A Past Connection to a Rival Can Hurt Rather Than Help
When hiring lawyers or other professionals, it may seem advantageous to choose someone who has a history with your competitors because of the inside knowledge they bring.
That strategy can backfire, according to new research by Michigan Ross Professors Jose Uribe and Maxim Sytch, along with Yong H. Kim of Hong Kong University of Science and Technology. In a new article in Harvard Business Review, and an upcoming journal article in Administrative Science Quarterly, the researchers detail how such past connections can turn negative.
“We found that to restore the perception of uncompromising loyalty to their current role, professionals often become contentious and aggressive toward former collaborators. Thus, they can demonstrate their loyalty to current stakeholders by being combative negotiators, belligerent interviewers, or hostile advisors. The problem is, such behaviors can hurt the same stakeholders they’re trying to win over,” the researchers wrote.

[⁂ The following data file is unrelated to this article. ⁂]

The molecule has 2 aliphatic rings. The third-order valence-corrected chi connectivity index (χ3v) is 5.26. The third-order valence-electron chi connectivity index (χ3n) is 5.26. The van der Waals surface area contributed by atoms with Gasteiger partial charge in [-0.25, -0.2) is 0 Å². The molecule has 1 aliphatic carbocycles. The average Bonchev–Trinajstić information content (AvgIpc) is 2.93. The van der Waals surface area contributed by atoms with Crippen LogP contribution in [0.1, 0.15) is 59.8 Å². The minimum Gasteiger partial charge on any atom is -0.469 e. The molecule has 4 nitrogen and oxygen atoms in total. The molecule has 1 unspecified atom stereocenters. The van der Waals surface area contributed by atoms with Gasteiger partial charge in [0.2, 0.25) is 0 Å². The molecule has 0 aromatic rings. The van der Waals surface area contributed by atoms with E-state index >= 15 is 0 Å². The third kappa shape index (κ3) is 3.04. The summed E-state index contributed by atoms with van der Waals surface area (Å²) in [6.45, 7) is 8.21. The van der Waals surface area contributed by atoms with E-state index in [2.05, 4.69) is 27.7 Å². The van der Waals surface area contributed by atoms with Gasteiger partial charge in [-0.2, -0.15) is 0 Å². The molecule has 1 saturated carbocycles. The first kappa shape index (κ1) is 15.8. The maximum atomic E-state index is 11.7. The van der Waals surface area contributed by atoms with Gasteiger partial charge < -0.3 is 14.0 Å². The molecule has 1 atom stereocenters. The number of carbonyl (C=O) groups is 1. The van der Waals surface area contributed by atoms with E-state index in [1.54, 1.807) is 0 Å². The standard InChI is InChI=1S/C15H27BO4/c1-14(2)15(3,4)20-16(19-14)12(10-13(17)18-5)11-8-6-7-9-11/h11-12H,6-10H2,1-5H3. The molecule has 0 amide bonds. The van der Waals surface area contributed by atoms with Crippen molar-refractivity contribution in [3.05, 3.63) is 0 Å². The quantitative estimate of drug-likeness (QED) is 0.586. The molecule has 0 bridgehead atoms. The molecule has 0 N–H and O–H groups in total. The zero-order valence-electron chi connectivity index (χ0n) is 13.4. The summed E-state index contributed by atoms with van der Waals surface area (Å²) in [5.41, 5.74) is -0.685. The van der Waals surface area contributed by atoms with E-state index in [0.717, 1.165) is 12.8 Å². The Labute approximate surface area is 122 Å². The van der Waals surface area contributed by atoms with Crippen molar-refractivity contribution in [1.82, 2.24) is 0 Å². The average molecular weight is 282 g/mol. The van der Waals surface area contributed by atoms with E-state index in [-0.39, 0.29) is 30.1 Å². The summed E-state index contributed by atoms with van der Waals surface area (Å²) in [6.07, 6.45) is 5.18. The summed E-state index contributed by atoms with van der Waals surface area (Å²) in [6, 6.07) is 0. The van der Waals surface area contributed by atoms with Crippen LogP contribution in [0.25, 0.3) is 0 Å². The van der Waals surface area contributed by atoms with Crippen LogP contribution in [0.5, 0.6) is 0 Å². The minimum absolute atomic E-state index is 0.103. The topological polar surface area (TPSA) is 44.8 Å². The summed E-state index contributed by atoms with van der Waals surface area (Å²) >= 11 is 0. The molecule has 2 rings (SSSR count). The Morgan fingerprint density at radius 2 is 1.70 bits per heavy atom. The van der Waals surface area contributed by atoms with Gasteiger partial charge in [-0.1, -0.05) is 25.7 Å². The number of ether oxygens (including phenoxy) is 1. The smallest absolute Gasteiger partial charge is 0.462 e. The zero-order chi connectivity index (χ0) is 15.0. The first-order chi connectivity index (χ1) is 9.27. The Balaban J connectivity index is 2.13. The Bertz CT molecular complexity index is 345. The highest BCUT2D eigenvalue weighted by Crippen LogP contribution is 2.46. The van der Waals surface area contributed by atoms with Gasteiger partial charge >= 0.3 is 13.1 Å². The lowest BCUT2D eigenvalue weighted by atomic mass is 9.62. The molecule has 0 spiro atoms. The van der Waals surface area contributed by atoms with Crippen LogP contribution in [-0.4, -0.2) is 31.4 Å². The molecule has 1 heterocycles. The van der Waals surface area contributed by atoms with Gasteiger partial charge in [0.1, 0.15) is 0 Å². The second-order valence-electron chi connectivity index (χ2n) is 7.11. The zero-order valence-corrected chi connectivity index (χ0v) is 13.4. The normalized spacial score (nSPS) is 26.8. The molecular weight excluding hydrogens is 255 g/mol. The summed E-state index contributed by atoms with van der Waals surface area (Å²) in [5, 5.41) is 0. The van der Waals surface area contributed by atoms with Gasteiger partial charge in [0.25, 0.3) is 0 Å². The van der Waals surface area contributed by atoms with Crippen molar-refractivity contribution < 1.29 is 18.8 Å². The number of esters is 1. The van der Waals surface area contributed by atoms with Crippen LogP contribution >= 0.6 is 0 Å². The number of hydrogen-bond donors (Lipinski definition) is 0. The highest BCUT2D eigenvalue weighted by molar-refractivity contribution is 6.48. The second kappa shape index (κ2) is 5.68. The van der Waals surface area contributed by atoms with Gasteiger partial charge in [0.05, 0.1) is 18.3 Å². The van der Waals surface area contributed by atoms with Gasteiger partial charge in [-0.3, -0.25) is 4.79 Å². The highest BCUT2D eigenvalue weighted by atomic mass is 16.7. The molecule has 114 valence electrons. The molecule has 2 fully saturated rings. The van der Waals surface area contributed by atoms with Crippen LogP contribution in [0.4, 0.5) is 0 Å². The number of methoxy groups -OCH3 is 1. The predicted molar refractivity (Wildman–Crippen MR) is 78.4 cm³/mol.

“We dub this the ‘liability of past collaboration.’ Instead of promoting faster and smoother dispute resolution, past collaboration can systematically increase conflict and destroy value,” they conclude.
Although they focused largely on lawyers, the researchers say the phenomenon extends to other types of professionals as well. The HBR article concludes with strategies managers can use to avoid the pitfalls of past collaboration.
Jose Uribe is an assistant professor of management and organizations, and Maxim Sytch is an associate professor of management and organizations, at the University of Michigan Ross School of Business.
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